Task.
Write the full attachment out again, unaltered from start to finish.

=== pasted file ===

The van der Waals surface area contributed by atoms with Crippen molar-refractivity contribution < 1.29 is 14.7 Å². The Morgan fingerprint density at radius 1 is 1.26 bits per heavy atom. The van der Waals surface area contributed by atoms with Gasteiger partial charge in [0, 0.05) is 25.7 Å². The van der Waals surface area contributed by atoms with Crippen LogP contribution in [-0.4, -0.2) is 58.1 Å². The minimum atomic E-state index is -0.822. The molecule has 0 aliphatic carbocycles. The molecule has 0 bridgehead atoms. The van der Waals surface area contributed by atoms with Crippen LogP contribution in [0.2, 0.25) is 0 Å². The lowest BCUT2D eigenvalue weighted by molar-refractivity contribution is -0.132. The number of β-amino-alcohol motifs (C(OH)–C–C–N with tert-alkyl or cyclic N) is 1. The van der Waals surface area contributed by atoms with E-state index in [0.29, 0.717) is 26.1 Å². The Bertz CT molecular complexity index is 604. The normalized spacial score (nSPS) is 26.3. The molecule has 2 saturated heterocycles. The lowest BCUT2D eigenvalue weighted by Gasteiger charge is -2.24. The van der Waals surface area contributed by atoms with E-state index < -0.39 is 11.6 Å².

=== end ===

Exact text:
The van der Waals surface area contributed by atoms with Crippen molar-refractivity contribution < 1.29 is 14.7 Å². The Morgan fingerprint density at radius 1 is 1.26 bits per heavy atom. The van der Waals surface area contributed by atoms with Gasteiger partial charge in [0, 0.05) is 25.7 Å². The van der Waals surface area contributed by atoms with Crippen LogP contribution in [-0.4, -0.2) is 58.1 Å². The minimum atomic E-state index is -0.822. The molecule has 0 aliphatic carbocycles. The molecule has 0 bridgehead atoms. The van der Waals surface area contributed by atoms with Crippen LogP contribution in [0.2, 0.25) is 0 Å². The lowest BCUT2D eigenvalue weighted by molar-refractivity contribution is -0.132. The number of β-amino-alcohol motifs (C(OH)–C–C–N with tert-alkyl or cyclic N) is 1. The van der Waals surface area contributed by atoms with E-state index in [0.29, 0.717) is 26.1 Å². The Bertz CT molecular complexity index is 604. The normalized spacial score (nSPS) is 26.3. The molecule has 2 saturated heterocycles. The lowest BCUT2D eigenvalue weighted by Gasteiger charge is -2.24. The van der Waals surface area contributed by atoms with E-state index < -0.39 is 11.6 Å².